*Laboratory testing is not cheap but should be considered if you are aware of contaminated land in your area. For a list of accredited labs go to The National Association of Testing Authorities. And to find a short guide on how to deal with soil that may be contaminated with elevated lead or other metals click here.

Below are the actual results from VegeSafe testing at the Patch from Scratch garden.

Dear VegeSafe participant:

Below are the total metal concentrations results from the X-ray fluorescence analysis of your soils. The analysis of your soil is subject to various limitations including moisture content of the soil, its grain size and organic content. In a standard laboratory test additional and more intensive preparation of your soil samples would occur allowing greater reliability of the results. Therefore, we advise you that the analyses provided below are subject to these technical limitations and should be taken as a guide to the metal content of your soil. If you require more detailed analyses we recommend that you submit your samples to a laboratory accredited by NATA, which is the National Association of Testing Authorities.

Sample ID

Soil Location

As (mg/kg)

Cd (mg/kg)

Cr (mg/kg)

Cu (mg/kg)

Mn (mg/kg)

Pb (mg/kg)

Ni (mg/kg)

Zn (mg/kg)

A

Back house near drain pipe

0

0

24

21.7

21

449

0

192

B

Front lawn

0

0

0

22.5

70

488

10

200

C

Veggie 1 beds

24

0

76

100

155

1191

33

1195

D

Veggie along back fence

27

0

0

64

201

644

0

532

E

Veggie 2 near #18 fence

0

0

56

69

109

1485

21

871

F

Native and frangipani area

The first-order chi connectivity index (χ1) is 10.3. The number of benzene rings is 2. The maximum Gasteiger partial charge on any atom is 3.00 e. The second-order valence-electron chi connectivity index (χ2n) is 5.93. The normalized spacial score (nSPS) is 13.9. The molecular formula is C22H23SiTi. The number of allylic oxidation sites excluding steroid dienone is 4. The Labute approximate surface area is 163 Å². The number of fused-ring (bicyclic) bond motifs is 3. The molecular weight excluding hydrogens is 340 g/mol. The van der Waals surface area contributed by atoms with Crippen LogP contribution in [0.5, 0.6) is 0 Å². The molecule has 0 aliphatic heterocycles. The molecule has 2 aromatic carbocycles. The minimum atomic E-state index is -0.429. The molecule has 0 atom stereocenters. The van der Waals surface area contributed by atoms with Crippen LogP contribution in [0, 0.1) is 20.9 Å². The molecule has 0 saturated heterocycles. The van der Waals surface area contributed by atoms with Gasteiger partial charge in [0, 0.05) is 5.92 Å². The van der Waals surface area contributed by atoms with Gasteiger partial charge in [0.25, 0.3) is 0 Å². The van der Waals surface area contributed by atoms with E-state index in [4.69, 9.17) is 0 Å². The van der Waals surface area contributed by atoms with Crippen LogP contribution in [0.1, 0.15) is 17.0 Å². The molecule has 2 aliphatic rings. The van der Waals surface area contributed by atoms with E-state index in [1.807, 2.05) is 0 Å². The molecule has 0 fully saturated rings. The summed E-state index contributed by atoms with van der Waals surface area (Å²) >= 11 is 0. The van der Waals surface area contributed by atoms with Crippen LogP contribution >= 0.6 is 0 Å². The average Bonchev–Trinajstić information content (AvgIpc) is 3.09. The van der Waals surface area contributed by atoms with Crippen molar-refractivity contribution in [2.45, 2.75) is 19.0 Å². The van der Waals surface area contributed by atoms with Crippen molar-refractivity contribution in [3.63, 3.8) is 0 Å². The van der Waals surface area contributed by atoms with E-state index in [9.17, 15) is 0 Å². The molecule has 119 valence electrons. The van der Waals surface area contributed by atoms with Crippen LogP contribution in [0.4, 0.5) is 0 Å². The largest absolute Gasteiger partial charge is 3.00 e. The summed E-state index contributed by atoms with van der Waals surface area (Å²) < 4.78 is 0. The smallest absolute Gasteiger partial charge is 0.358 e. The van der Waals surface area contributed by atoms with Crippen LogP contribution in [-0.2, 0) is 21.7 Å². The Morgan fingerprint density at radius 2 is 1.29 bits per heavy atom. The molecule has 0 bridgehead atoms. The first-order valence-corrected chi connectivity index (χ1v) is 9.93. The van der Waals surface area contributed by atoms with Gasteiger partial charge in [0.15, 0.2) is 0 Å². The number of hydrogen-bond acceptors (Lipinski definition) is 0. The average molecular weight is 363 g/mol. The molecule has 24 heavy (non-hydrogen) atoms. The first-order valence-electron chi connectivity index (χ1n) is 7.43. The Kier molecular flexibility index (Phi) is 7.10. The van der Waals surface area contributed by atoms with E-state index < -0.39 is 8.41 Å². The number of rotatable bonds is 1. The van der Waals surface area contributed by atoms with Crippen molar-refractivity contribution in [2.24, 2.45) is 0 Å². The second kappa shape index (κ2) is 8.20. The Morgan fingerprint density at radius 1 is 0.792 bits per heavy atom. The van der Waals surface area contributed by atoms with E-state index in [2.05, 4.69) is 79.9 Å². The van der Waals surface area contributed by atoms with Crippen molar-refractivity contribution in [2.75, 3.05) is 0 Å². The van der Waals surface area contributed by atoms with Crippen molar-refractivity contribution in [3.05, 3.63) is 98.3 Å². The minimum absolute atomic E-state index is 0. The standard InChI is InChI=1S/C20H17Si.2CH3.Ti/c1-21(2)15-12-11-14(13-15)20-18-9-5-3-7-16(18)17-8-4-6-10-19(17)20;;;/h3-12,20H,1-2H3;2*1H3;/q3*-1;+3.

0

0

54

37

89

629

30

651

As – arsenic; Cd – cadmium; Cr – chromium; Cu – copper; Mn – manganese; Pb – lead; Ni – nickel; Zn - zinc

Testing for Pesticides*

by Jill Griffiths

Growing your own fruit and vegies and having some backyard chooks is a dream for many, but chemicals lurking in the soil can be an unseen danger.

Organochlorine compounds, which were widely used in the horticulture and agriculture industries as herbicides, insecticides and fungicides in Australia from the 1950s, can still be detected today.

Given that much farming and horticultural land has been swamped by suburbs, many backyards may be contaminated with organochlorine residues.

Organochlorines were also used to control termites in fences and houses. Among the most widely used were dieldrin, DDT, heptachlor and chlordane. By 1987, all of these were deregistered for use due to their toxicity and extreme persistence in the environment – remaining in the soil long after they were originally used. Research has also shown that they remain in the bloodstream of humans.

Organochlorines are stable compounds. They are not water soluble, so they are not washed through the soil profile; they remain where they are sprayed, stuck to soil particles. Anything that eats those soil particles will eat the organochlorins as well. Poultry – especially chooks – ingest a lot of soil as they peck and scratch around. Organochlorines are also fat soluble,which means they lodge in the fatty deposits of animals. In sheep and cattle, this is the milk and fat. In poultry, it is the fat and the eggs.

These chemicals are persistent, so if you eat the milk, meat or eggs from contaminated animals you will also be ingesting the organochlorines.

For some landholders it may not matter if residues are present; it depends on what you want to do with your land. If you want to revegetate, grow fruit trees or run horses, contamination may not be a major issue. But if you want to grow root crop vegetables (where the edible portion is immersed in the soil), raise poultry or run animals for meat or milk production, it matters a lot. Commercial growers cannot get organic certification if the soil has chemical residues.

* Extracted from Organic Gardener Essential Guide Backyard Chickens

Related topics

Soil & Compost, All Gardens, chemicals, DDT, heavy metals, lead, soil testing, toxic, organic, Mook 7 - Essential Guide Chickens, Compost & soil